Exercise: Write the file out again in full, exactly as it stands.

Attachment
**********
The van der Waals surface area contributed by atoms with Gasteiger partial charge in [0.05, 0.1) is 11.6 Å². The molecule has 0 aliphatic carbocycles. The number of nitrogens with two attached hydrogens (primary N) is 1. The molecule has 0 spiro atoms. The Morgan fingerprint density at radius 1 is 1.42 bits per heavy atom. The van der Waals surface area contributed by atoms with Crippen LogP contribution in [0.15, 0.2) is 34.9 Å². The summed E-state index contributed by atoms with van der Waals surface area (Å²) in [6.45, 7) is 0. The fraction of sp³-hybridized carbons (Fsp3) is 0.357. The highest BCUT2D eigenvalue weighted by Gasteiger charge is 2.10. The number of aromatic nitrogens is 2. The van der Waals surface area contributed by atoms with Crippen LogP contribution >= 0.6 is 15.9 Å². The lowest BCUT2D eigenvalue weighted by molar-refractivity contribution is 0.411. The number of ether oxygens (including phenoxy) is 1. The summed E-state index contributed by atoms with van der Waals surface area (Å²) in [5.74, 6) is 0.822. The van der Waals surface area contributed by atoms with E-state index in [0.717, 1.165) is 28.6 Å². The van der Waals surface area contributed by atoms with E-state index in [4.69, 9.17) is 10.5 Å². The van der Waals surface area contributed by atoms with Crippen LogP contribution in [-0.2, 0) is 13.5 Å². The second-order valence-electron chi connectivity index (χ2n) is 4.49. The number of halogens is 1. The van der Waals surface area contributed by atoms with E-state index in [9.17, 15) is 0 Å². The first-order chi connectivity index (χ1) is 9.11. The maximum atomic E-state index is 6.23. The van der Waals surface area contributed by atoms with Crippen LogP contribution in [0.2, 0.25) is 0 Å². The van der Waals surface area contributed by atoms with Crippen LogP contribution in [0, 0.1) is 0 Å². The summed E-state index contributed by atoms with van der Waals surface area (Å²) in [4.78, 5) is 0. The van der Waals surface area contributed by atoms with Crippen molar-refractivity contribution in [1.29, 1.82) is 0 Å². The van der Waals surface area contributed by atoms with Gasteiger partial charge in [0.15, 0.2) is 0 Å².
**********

The van der Waals surface area contributed by atoms with Gasteiger partial charge in [0.05, 0.1) is 11.6 Å². The molecule has 0 aliphatic carbocycles. The number of nitrogens with two attached hydrogens (primary N) is 1. The molecule has 0 spiro atoms. The Morgan fingerprint density at radius 1 is 1.42 bits per heavy atom. The van der Waals surface area contributed by atoms with Crippen LogP contribution in [0.15, 0.2) is 34.9 Å². The summed E-state index contributed by atoms with van der Waals surface area (Å²) in [6.45, 7) is 0. The fraction of sp³-hybridized carbons (Fsp3) is 0.357. The highest BCUT2D eigenvalue weighted by Gasteiger charge is 2.10. The number of aromatic nitrogens is 2. The van der Waals surface area contributed by atoms with Crippen LogP contribution >= 0.6 is 15.9 Å². The lowest BCUT2D eigenvalue weighted by molar-refractivity contribution is 0.411. The number of ether oxygens (including phenoxy) is 1. The summed E-state index contributed by atoms with van der Waals surface area (Å²) in [5.74, 6) is 0.822. The van der Waals surface area contributed by atoms with E-state index in [0.717, 1.165) is 28.6 Å². The van der Waals surface area contributed by atoms with E-state index in [4.69, 9.17) is 10.5 Å². The van der Waals surface area contributed by atoms with Crippen LogP contribution in [-0.2, 0) is 13.5 Å². The second-order valence-electron chi connectivity index (χ2n) is 4.49. The number of halogens is 1. The van der Waals surface area contributed by atoms with E-state index in [9.17, 15) is 0 Å². The first-order chi connectivity index (χ1) is 9.11. The maximum atomic E-state index is 6.23. The van der Waals surface area contributed by atoms with Crippen LogP contribution in [0.2, 0.25) is 0 Å². The van der Waals surface area contributed by atoms with Crippen LogP contribution in [0, 0.1) is 0 Å². The summed E-state index contributed by atoms with van der Waals surface area (Å²) in [4.78, 5) is 0. The van der Waals surface area contributed by atoms with Crippen molar-refractivity contribution in [1.29, 1.82) is 0 Å². The van der Waals surface area contributed by atoms with Gasteiger partial charge in [0.15, 0.2) is 0 Å².